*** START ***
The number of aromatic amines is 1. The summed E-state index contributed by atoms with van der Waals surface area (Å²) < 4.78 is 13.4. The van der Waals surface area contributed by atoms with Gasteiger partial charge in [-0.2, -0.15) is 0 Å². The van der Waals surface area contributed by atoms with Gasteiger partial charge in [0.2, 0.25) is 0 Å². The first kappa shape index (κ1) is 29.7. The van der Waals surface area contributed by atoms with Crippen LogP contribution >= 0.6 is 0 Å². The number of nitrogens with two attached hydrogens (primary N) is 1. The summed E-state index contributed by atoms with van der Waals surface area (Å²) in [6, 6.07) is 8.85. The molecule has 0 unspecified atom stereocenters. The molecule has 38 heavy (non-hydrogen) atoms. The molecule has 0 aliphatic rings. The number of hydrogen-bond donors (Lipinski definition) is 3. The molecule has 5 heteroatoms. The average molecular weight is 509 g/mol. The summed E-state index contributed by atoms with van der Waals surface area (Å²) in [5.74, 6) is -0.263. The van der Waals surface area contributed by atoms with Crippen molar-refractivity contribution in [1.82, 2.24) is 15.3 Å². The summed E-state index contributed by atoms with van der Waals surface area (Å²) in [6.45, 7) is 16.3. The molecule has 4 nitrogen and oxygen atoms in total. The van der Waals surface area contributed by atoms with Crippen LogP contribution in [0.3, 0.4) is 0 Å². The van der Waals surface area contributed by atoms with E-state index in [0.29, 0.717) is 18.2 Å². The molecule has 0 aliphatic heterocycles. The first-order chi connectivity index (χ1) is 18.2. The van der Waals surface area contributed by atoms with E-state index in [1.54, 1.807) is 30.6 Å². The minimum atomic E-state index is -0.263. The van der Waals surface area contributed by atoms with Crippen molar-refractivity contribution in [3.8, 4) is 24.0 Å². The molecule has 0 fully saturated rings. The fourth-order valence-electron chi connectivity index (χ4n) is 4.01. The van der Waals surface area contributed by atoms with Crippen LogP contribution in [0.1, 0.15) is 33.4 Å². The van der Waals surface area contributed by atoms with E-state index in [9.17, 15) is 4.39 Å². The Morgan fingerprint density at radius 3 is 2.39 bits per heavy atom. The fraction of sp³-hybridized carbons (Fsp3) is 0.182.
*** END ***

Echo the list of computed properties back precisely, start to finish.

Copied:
The number of aromatic amines is 1. The summed E-state index contributed by atoms with van der Waals surface area (Å²) < 4.78 is 13.4. The van der Waals surface area contributed by atoms with Gasteiger partial charge in [-0.2, -0.15) is 0 Å². The van der Waals surface area contributed by atoms with Gasteiger partial charge in [0.2, 0.25) is 0 Å². The first kappa shape index (κ1) is 29.7. The van der Waals surface area contributed by atoms with Crippen LogP contribution >= 0.6 is 0 Å². The number of nitrogens with two attached hydrogens (primary N) is 1. The summed E-state index contributed by atoms with van der Waals surface area (Å²) in [6, 6.07) is 8.85. The molecule has 0 unspecified atom stereocenters. The molecule has 38 heavy (non-hydrogen) atoms. The molecule has 0 aliphatic rings. The number of hydrogen-bond donors (Lipinski definition) is 3. The molecule has 5 heteroatoms. The average molecular weight is 509 g/mol. The summed E-state index contributed by atoms with van der Waals surface area (Å²) in [5.74, 6) is -0.263. The van der Waals surface area contributed by atoms with Crippen molar-refractivity contribution in [1.82, 2.24) is 15.3 Å². The summed E-state index contributed by atoms with van der Waals surface area (Å²) in [6.45, 7) is 16.3. The molecule has 4 nitrogen and oxygen atoms in total. The van der Waals surface area contributed by atoms with Crippen LogP contribution in [0.3, 0.4) is 0 Å². The van der Waals surface area contributed by atoms with E-state index in [0.29, 0.717) is 18.2 Å². The molecule has 0 aliphatic heterocycles. The first-order chi connectivity index (χ1) is 18.2. The van der Waals surface area contributed by atoms with E-state index in [1.54, 1.807) is 30.6 Å². The minimum atomic E-state index is -0.263. The van der Waals surface area contributed by atoms with Crippen molar-refractivity contribution in [3.8, 4) is 24.0 Å². The molecule has 0 fully saturated rings. The fourth-order valence-electron chi connectivity index (χ4n) is 4.01. The van der Waals surface area contributed by atoms with Crippen LogP contribution in [0.1, 0.15) is 33.4 Å². The van der Waals surface area contributed by atoms with E-state index in [9.17, 15) is 4.39 Å². The Morgan fingerprint density at radius 3 is 2.39 bits per heavy atom. The fraction of sp³-hybridized carbons (Fsp3) is 0.182.